The NHL Players’ Association is expected to schedule a conference call for Saturday afternoon to announce the hiring of Donald Fehr as executive director of the union and the adoption of a revamped constitution that will give Fehr much more power.
After receiving an overwhelming endorsement in a league-wide player vote, the NHLPA has received the final endorsement from the vast majority of the executive committee, which is comprised of the league’s 30 player representatives. A conference call with the players was held Tuesday night, but since four teams were playing, not all players could participate. The NHLPA has spent the past couple of days tracking down the votes.
It will also be announced Saturday that the NHLPA has adopted a new constitution, one that was largely crafted by Fehr while he was acting as advisor after the firing of Paul Kelly last spring. The old document, which was crafted by a committee led by Eric Lindros after the Ted Saskin debacle, was unwieldy and made it impossible for Kelly to be effective in his role. It is expected the new constitution will give back many of the powers the executive director lost and streamline the process so there will not be so many layers of approval needed for the executive director to make decisions.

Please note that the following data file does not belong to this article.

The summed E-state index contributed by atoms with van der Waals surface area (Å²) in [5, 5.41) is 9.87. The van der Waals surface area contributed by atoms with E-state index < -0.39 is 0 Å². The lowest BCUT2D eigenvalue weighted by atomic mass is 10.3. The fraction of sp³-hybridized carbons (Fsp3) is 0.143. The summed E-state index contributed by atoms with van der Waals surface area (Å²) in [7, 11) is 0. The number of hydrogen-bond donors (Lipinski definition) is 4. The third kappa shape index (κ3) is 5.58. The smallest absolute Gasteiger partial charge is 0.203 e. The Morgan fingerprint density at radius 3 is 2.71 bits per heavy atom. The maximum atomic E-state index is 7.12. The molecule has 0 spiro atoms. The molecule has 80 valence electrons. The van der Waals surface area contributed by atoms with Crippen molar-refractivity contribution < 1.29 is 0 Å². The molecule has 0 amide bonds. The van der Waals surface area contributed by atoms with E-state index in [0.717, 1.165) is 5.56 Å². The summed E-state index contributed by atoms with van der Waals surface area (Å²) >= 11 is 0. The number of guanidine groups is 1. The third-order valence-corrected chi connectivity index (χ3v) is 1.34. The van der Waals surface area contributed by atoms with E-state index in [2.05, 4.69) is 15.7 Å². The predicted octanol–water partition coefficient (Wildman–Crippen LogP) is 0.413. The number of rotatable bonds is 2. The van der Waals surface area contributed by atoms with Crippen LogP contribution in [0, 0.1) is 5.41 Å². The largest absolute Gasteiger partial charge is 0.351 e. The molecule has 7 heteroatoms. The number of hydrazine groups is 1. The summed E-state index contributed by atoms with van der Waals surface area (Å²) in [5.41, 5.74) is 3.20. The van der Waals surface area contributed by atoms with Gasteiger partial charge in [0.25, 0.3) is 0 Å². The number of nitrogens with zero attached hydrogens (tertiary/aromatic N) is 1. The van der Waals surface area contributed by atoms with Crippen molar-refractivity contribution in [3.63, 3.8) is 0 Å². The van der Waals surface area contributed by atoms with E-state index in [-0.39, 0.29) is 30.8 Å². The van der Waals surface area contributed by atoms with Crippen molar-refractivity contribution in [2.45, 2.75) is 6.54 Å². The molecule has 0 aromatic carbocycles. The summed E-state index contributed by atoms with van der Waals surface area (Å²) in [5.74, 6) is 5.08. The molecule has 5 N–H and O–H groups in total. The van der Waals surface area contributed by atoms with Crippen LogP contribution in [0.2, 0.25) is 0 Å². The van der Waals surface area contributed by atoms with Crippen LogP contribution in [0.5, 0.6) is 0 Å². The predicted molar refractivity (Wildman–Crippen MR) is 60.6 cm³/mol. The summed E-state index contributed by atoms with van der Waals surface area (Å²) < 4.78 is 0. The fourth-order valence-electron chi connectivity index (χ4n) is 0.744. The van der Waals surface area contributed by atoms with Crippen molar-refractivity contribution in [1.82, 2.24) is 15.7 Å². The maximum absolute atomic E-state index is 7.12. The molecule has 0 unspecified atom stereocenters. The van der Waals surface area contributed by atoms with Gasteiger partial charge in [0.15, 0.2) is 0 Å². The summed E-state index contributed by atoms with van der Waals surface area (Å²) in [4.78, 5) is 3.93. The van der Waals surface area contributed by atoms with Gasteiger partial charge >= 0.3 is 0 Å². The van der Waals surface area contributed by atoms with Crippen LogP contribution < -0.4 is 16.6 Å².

It is not known whether Fehr will announce Saturday the appointment of former NHLer Mathieu Schneider to a senior position with the NHLPA, but sources say Schneider will indeed be a key advisor for Fehr, who will not move to Toronto permanently and will perform the bulk of his duties out of his base in New York.
And where the Major League Baseball Players’ Association gives, it also takes away. Fehr is coming to the NHLPA after 23 years at the same post with the MLBPA, but THN.com has learned that associate counsel Matt Nussbaum is leaving the NHLPA to take a job with the MLBPA in New York.
Hockey fans may not be familiar with Nussbaum, but his loss is a big one for the NHLPA. One of three lawyers in the NHLPA’s labor department, Nussbaum was responsible for litigating grievances on behalf of the players and working with agents on the intricacies of the collective bargaining agreement.
Nussbaum was highly respected both by player agents and those in the NHL’s head office and was seen as a voice of reason in relations between the league and the NHLPA.